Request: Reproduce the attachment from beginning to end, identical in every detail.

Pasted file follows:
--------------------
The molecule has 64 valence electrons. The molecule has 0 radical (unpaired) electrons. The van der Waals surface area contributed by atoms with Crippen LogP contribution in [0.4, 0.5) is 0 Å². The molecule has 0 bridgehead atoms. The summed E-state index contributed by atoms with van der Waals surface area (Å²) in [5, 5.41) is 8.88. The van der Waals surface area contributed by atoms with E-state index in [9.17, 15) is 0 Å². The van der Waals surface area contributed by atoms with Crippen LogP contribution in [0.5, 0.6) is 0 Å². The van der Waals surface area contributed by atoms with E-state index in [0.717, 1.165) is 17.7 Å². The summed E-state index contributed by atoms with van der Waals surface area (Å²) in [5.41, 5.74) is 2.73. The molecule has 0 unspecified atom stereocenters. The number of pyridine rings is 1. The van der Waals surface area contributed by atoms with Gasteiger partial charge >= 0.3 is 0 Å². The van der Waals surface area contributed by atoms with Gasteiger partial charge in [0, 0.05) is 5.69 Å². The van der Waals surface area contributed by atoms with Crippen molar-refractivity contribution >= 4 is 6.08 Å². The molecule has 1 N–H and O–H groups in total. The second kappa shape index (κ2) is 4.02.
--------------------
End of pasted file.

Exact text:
The molecule has 64 valence electrons. The molecule has 0 radical (unpaired) electrons. The van der Waals surface area contributed by atoms with Crippen LogP contribution in [0.4, 0.5) is 0 Å². The molecule has 0 bridgehead atoms. The summed E-state index contributed by atoms with van der Waals surface area (Å²) in [5, 5.41) is 8.88. The van der Waals surface area contributed by atoms with E-state index in [9.17, 15) is 0 Å². The van der Waals surface area contributed by atoms with Crippen LogP contribution in [0.5, 0.6) is 0 Å². The van der Waals surface area contributed by atoms with E-state index in [0.717, 1.165) is 17.7 Å². The summed E-state index contributed by atoms with van der Waals surface area (Å²) in [5.41, 5.74) is 2.73. The molecule has 0 unspecified atom stereocenters. The number of pyridine rings is 1. The van der Waals surface area contributed by atoms with Gasteiger partial charge >= 0.3 is 0 Å². The van der Waals surface area contributed by atoms with Gasteiger partial charge in [0, 0.05) is 5.69 Å². The van der Waals surface area contributed by atoms with Crippen molar-refractivity contribution >= 4 is 6.08 Å². The molecule has 1 N–H and O–H groups in total. The second kappa shape index (κ2) is 4.02.